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Wellness, Mental Wellness and Trauma Recovery

Wellness has become a powerful buzz word that is currently being used to describe a variety of experiences. This is particularly noticeable in January, as this is the month of “the new me”. And although wellness is actually very important, it often gets confused or misunderstood by many. When you think about wellness, what words come to mind?


Maybe you believe that wellness is about always being happy, or having the perfect self-care routine that includes a warm bath, candles, and a good book. Or maybe you have been told that you have wellness if you don’t have a mental illness, or that wellness can only come to fruition when you are stress-free.


But wellness is more than that. Wellness is dimensional, because it is not just one thing. Instead, it is made up of dimensions that add to your life in a positive and meaningful way.


Several studies have identified eight dimensions to wellness. These are:


  1. Emotional: the way we cope and manage life and relationships

  2. Environmental: this focuses on the spaces we occupy that add to our daily life

  3. Financial: the satisfaction we might have with current and any future financial situations

  4. Intellectual: feeling intellectually stimulated and having creativity

  5. Physical: taking care of our physical health

  6. Occupational: having personal satisfaction with our professional life

  7. Social: experiencing meaningful and important relationships

  8. Spiritual: the way we might perceive our purpose and meaning in life


Think about it this way. If you are having a difficult day, do you notice that you are more likely to feel better when you make changes in different areas of your life? Or only when you focus on one? It’s likely the former… as we tend to look at the dimensions of our life and assess how each one may or may not be contributing to a difficult day. Continuing with the example above, after assessing in more detail your day, you might notice that:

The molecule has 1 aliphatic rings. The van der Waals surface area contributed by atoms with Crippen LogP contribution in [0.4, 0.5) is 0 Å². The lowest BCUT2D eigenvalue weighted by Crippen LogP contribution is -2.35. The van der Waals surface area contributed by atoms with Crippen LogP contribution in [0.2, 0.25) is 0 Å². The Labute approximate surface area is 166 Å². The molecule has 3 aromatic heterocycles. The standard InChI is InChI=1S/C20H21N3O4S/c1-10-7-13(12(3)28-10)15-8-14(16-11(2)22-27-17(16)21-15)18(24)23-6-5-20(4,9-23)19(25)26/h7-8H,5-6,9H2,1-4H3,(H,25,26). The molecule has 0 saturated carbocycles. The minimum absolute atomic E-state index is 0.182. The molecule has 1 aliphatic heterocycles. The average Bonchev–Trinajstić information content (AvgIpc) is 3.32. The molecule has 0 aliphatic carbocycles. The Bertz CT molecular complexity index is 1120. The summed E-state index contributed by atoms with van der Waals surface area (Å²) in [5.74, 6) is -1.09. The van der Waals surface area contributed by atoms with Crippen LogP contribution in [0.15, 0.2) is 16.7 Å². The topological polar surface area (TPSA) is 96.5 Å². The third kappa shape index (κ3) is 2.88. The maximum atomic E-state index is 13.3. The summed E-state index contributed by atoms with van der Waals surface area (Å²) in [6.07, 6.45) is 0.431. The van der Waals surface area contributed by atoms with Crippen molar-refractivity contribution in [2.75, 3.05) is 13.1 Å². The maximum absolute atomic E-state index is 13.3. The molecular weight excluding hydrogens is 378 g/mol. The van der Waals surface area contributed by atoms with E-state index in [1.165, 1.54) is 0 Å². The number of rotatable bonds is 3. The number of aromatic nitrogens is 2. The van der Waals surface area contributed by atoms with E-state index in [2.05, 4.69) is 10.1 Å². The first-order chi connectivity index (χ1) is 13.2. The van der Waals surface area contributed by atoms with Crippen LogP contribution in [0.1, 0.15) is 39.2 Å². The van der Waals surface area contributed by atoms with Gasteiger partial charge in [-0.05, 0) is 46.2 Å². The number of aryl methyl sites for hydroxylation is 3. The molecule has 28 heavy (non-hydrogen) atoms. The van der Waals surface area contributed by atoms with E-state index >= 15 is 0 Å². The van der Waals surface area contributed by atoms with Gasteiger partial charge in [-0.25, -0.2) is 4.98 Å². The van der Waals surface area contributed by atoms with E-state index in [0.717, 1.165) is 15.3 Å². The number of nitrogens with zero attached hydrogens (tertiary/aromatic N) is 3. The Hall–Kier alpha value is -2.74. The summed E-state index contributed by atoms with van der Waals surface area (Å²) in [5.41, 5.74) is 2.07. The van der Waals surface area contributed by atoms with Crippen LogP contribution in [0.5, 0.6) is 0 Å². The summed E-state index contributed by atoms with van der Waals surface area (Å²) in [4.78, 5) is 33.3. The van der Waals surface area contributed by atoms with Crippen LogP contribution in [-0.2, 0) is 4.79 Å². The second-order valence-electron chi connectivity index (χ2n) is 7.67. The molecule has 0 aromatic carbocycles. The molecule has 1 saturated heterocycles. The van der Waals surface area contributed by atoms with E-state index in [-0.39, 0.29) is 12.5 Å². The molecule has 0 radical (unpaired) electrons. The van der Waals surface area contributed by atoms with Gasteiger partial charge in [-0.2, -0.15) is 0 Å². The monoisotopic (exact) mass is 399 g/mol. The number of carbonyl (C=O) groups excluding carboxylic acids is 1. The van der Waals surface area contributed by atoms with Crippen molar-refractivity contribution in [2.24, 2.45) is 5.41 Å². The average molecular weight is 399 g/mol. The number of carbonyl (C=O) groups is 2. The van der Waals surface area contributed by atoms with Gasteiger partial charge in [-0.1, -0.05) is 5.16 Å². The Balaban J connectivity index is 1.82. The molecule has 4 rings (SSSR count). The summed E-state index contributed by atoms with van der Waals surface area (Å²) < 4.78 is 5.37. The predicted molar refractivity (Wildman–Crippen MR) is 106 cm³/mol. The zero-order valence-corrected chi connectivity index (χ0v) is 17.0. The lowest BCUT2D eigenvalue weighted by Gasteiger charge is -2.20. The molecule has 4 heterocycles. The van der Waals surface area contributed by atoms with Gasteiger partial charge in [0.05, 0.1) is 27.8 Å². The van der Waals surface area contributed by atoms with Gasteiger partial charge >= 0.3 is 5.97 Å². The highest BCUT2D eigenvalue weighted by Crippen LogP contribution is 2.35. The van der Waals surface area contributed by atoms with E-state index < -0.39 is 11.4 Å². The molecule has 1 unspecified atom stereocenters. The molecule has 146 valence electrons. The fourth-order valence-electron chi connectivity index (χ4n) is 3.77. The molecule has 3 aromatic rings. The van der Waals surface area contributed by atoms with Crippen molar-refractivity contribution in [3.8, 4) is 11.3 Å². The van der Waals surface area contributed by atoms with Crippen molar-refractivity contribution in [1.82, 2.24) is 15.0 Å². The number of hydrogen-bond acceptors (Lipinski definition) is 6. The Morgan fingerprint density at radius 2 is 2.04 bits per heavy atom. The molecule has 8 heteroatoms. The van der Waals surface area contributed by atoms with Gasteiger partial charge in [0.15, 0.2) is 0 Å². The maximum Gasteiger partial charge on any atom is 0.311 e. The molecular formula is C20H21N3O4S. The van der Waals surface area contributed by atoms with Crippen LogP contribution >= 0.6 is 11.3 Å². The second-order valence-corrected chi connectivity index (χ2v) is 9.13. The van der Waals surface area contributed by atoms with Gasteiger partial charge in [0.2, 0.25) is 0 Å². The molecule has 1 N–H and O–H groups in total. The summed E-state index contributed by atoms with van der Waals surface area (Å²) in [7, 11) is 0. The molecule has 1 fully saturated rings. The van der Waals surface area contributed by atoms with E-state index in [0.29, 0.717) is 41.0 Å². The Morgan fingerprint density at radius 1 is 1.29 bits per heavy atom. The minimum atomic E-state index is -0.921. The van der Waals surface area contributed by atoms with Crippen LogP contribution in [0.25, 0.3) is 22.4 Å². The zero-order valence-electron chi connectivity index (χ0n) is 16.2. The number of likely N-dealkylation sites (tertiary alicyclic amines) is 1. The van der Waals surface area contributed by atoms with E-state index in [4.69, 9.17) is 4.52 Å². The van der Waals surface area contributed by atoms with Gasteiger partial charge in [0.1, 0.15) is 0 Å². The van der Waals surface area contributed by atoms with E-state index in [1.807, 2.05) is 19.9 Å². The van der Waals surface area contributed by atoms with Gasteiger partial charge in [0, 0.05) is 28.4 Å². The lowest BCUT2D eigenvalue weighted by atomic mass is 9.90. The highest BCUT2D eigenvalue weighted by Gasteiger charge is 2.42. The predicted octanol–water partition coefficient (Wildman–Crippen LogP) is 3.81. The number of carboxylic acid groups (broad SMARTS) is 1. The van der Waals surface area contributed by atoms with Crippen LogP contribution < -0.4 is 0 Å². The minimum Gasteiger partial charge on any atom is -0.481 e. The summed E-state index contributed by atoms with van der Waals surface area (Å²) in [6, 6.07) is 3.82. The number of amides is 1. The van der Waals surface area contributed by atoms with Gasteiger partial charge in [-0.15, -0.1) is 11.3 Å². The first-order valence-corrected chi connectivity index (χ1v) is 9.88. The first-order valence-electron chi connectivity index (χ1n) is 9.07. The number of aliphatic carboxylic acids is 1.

- you didn’t wake up on time to make it to your morning movement/active session

- you skipped lunch

- you were reactive with others

- you had a difficult time focusing at work because of an argument with your partner

- your work deadline was moved to tomorrow, so you don’t have a lot of time to finish your project

- you are struggling to feel connected to your friends

- you have been sleeping on your couch because there was a leak in your bedroom and it is getting fixed


As you can see, there are different areas to what led you to have a difficult day. It’s the accumulation of all of these experiences that set the stage for the way the day turned out. So when we look at wellness, we want to make a big picture assessment of each of these dimensions. Which dimensions played a part in your well-being today? How did you address each dimension?


It’s also important to address mental wellness after trauma. When someone has mental wellness, they will be emotionally and psychologically healthy. They will also have better relationships, a greater sense of purpose, and more fruitful and powerful experiences at work, school or with others. Trauma can immediately shatter this for many, so prioritizing mental wellness is crucial for recovery.


Mental wellness in trauma recovery might look like:


  1. identifying old negative beliefs and how they shape you

  2. noticing experiences that don't align with those negative beliefs

  3. nourishing relationships that bring you joy, calm and safety

  4. choosing to respond instead of react

  5. giving back to others or to the community

  6. reframing challenges and mistakes


As you reflect on what wellness and mental wellness might mean for you and how it might look like in your life, use the dimensions listed above. Remember, it is the accumulation of all of these dimensions that can improve your overall wellness (and mental wellness). This is all part of your trauma recovery.


If you are starting your trauma recovery process and are looking for some additional resources, check out my new workbook. It has over 100 pages, and it is full of information to help you explore many of these dimensions in the context of trauma recovery. Click here for more information.